Luke Vander Linden: Luckily over the past couple years, particularly, we've seen that realization among businesses that it's not just the cybersecurity department's responsibility. But for those companies that are however struggling with making that change, how do you say is the best way to get more engagement with those various business lines for cybersecurity matters?
Piyush Jain: That has been a continuous challenge for the organization. And there's no one size fits all when it comes to getting more engagement. So organizations that are different, you know, level of maturity. But you know, more and more we are seeing the organizations we are dealing with as well is they are moving away from security as a technical risk. A technology risk. They're considering it as a business risk. Now cybersecurity incidents like data breach, you know, it can back up the organization. Increasingly, what we are seeing is the risk model being built around the financial uncertainty, legal liabilities, and these things cannot be separated from security risk. Security is an integral part of it. The business line executives, they are made accountable. They are made to explain to their boards what is the implication of security onto their business? Right? Some of these things are, you know, the boards are actively looking and the executives are actively looking to drive. Within the organization also, you know, the matrix of [inaudible] boards in terms of thresholds. Right? Those established matrix with limits and threshold, you know, more and more we are seeing it's standardized for the security personnel, and it's not just a CISO organization, it's a business that has to report in line to those [inaudible] as well.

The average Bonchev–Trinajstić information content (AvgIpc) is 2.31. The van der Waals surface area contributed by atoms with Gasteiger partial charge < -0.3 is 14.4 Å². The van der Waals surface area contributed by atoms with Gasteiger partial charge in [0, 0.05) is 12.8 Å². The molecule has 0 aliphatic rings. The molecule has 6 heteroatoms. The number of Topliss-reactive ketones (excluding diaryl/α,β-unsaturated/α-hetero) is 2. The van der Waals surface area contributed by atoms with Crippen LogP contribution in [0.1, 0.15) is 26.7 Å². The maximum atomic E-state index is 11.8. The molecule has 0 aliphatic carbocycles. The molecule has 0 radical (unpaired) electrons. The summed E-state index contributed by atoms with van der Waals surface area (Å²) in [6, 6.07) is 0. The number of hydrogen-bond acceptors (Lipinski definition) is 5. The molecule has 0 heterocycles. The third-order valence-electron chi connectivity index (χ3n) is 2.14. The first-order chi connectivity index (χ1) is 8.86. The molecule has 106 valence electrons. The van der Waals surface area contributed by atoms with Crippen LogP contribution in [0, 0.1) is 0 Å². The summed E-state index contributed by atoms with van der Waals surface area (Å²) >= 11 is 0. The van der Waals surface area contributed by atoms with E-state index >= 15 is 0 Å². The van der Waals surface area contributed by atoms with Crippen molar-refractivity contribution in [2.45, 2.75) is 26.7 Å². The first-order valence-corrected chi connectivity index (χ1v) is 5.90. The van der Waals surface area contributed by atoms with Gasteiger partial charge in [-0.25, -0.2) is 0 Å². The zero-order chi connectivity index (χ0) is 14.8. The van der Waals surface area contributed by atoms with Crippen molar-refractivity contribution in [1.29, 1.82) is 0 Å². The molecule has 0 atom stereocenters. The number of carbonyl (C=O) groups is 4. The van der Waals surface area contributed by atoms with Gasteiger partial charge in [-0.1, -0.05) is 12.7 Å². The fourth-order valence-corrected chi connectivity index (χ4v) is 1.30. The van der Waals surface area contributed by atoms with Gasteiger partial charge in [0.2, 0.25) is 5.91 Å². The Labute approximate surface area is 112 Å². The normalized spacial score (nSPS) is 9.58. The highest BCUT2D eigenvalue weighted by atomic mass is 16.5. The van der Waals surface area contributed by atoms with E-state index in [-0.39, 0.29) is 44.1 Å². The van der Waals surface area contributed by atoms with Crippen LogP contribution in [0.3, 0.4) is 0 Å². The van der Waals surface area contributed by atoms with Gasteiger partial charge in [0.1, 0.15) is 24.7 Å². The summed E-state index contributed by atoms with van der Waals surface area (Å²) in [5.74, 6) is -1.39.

Luke Vander Linden: Right. So one of the other topics that we have talked about a lot on this podcast is third party risk. And there's more, I mean, it's just incredible the number of relationships, third party relationships, that companies typically have these days. Obviously, they need those relationships to operate, but they also introduced huge amount of risk. The sheer magnitude of these relationships can make it challenging to effectively manage and monitor the associated risk. So in your view, what are organizations doing from an oversight and third party risk management perspective that are successful?